Watchdog issues legal threat to top political journalist
'Sunday Independent' writer stands up for protecting sources
A powerful political watchdog has threatened a Sunday Independent journalist with standards in public office laws which could result in thousands of euros in fines or up to three years' imprisonment.
The Standards in Public Office Commission (Sipo) wrote to Sunday Independent political correspondent Philip Ryan asking him to produce personal information ahead of a hearing into alleged planning irregularities.
The watchdog sought the information under the Ethics Act and warned the journalist that it would be an offence not to produce the material at a Sipo hearing which took place last week.
Mr Ryan was also instructed to attend an investigation hearing into the planning claims which took place in Sipo's office on Leeson Street in Dublin city centre last Monday. In the letter dated October 18, the journalist was warned it was an offence not to produce the information requested. However, the request from Sipo was rejected by lawyers acting for Mr Ryan on the grounds it breached the journalist's right to protect his sources.
In a letter to Sipo, Kieran Kelly, of Fanning Kelly Solicitors, said the journalist would be "reserving his position" in relation to the production of information and answering questions at a hearing.
"Mr Ryan will, if necessary, assert his right to protect the identification of his sources, whether such sources have been identified or otherwise as is his right under the law and as provided for under Article 10 of the European Convention for the Protection of Human Rights and fundamental freedoms," Mr Kelly said. Breaches of the standards in public office legislation can be penalised with fines of up to €25,000 and a maximum of three years in prison.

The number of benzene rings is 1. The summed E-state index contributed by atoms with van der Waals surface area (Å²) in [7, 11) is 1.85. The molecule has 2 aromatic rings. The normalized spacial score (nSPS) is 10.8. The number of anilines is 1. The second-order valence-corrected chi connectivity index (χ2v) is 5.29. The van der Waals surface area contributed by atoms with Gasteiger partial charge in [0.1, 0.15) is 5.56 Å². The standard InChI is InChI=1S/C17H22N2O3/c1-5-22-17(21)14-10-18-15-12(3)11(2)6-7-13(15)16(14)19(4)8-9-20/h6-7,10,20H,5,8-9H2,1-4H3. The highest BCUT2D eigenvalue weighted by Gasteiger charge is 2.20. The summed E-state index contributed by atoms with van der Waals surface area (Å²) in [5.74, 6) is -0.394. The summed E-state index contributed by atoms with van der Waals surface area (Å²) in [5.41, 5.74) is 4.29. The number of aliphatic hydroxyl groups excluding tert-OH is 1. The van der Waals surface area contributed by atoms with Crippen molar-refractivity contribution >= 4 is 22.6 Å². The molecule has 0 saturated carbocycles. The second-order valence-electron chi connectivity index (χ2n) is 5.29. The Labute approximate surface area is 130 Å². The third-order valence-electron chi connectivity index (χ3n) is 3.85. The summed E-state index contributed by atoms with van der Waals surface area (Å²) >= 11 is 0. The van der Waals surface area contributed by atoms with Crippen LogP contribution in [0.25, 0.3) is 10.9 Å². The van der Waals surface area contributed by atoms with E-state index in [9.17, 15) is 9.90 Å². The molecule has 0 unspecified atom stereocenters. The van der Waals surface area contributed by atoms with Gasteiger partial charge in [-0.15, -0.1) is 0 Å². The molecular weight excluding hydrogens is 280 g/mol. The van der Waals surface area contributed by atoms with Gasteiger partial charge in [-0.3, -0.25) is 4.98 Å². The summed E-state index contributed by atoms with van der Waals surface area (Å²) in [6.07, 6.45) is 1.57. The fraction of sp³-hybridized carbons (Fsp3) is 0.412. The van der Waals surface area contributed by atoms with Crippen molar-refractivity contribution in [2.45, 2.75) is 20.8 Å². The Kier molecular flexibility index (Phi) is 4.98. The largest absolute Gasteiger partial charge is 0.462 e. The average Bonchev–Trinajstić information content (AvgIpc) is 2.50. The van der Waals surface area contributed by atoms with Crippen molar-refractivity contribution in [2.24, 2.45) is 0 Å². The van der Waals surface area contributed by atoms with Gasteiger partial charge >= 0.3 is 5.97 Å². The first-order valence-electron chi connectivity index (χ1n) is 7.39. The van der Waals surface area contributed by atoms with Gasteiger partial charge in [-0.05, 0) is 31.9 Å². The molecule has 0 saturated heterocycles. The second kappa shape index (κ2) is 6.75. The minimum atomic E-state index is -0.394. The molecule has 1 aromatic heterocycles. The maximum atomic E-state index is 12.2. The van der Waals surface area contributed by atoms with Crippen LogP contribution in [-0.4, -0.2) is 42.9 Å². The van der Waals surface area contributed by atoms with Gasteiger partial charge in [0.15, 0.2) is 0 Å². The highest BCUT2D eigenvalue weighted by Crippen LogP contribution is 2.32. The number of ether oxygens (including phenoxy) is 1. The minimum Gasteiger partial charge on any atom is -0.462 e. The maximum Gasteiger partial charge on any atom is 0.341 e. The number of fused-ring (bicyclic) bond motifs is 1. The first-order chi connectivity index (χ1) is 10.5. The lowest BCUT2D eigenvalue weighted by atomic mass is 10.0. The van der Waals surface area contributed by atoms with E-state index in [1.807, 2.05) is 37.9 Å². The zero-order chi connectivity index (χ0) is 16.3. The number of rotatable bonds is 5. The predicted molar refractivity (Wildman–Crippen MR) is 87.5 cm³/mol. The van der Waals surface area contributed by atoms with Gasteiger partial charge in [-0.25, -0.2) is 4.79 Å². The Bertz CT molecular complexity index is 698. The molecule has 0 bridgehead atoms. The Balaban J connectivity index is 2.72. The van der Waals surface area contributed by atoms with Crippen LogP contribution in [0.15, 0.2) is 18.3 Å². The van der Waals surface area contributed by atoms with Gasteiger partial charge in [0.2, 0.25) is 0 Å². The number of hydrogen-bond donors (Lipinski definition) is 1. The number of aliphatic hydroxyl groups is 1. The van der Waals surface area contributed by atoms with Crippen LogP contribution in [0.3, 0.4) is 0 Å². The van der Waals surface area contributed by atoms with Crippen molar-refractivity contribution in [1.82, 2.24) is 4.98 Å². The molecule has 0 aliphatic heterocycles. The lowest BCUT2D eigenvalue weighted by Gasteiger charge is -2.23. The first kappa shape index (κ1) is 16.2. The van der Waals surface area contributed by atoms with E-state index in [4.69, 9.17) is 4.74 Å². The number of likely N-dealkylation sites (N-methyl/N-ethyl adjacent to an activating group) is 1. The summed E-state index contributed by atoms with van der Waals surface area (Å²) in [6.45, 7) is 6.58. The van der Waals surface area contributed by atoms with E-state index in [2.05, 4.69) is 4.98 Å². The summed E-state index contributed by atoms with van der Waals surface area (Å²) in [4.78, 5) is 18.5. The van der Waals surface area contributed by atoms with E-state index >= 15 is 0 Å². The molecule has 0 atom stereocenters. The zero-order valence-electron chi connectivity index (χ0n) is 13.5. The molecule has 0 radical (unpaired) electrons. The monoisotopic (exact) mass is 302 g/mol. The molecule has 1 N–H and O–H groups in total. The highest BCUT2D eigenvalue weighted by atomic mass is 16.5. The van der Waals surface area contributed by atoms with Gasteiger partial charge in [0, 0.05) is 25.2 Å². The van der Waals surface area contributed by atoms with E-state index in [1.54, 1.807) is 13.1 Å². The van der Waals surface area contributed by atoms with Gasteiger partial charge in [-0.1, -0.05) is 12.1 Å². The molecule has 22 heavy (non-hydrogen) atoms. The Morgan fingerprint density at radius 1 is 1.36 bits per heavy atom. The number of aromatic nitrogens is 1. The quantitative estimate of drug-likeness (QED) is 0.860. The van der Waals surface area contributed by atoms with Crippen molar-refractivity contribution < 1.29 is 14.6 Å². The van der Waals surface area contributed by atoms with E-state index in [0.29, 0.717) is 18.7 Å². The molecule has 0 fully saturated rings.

The Sipo investigation relates to allegations of planning irregularities first revealed by the Sunday Independent three years ago. Last Monday, the Commission opened a public hearing into the allegations of planning irregularities involving Mayo Co Council chief executive Peter Hynes, Fine Gael councillor Cyril Burke and Independent councillor Frank Durcan.
According to Sipo's website, Mr Hynes, Mr Burke and Mr Durcan are alleged to have contravened the Ethical Frameworks for the Local Government Service.
As the case opened, the hearing was told Remy Farrell SC would be representing Sipo, with Patrick Leonard SC for Councillor Burke, Michael McDowell SC for Mr Hynes, and Michael Carroll BL for Cllr Durcan.
Before the case could be heard, Mr Leonard made a preliminary application for some or all of the proceedings to be heard in private.
Mr Leonard said his application would last around 10 minutes, with further submissions and then the Commission's decision to follow.
Mr O'Keeffe estimated this would take around half an hour, and all members of the public and witnesses were then excluded from the room.
However, more than three hours later, Sipo staff members told waiting members of the public and the media that the entire hearing would be taking place in private.
The hearings will resume in private on December 1.